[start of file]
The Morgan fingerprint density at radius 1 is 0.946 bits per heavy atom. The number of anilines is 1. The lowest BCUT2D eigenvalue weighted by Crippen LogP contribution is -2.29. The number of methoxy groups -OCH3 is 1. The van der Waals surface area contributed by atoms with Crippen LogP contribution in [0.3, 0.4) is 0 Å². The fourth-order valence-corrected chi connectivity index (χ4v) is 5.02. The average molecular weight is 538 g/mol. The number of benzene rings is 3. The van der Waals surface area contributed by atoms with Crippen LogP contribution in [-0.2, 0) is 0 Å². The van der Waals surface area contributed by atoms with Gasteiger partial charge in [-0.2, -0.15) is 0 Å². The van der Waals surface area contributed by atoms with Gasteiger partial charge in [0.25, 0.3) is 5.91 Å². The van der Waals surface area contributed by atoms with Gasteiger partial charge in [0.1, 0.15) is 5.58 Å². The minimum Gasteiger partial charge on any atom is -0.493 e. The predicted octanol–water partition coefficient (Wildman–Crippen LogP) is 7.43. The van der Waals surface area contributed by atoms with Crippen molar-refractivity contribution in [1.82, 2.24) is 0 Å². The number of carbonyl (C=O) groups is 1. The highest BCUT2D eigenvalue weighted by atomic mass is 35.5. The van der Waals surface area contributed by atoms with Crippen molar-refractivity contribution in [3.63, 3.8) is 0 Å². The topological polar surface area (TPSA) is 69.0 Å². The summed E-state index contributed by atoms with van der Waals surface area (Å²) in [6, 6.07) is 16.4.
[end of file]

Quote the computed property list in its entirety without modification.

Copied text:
The Morgan fingerprint density at radius 1 is 0.946 bits per heavy atom. The number of anilines is 1. The lowest BCUT2D eigenvalue weighted by Crippen LogP contribution is -2.29. The number of methoxy groups -OCH3 is 1. The van der Waals surface area contributed by atoms with Crippen LogP contribution in [0.3, 0.4) is 0 Å². The fourth-order valence-corrected chi connectivity index (χ4v) is 5.02. The average molecular weight is 538 g/mol. The number of benzene rings is 3. The van der Waals surface area contributed by atoms with Crippen LogP contribution in [-0.2, 0) is 0 Å². The van der Waals surface area contributed by atoms with Gasteiger partial charge in [-0.2, -0.15) is 0 Å². The van der Waals surface area contributed by atoms with Gasteiger partial charge in [0.25, 0.3) is 5.91 Å². The van der Waals surface area contributed by atoms with Gasteiger partial charge in [0.1, 0.15) is 5.58 Å². The minimum Gasteiger partial charge on any atom is -0.493 e. The predicted octanol–water partition coefficient (Wildman–Crippen LogP) is 7.43. The van der Waals surface area contributed by atoms with Crippen molar-refractivity contribution in [1.82, 2.24) is 0 Å². The number of carbonyl (C=O) groups is 1. The highest BCUT2D eigenvalue weighted by atomic mass is 35.5. The van der Waals surface area contributed by atoms with Crippen molar-refractivity contribution in [3.63, 3.8) is 0 Å². The topological polar surface area (TPSA) is 69.0 Å². The summed E-state index contributed by atoms with van der Waals surface area (Å²) in [6, 6.07) is 16.4.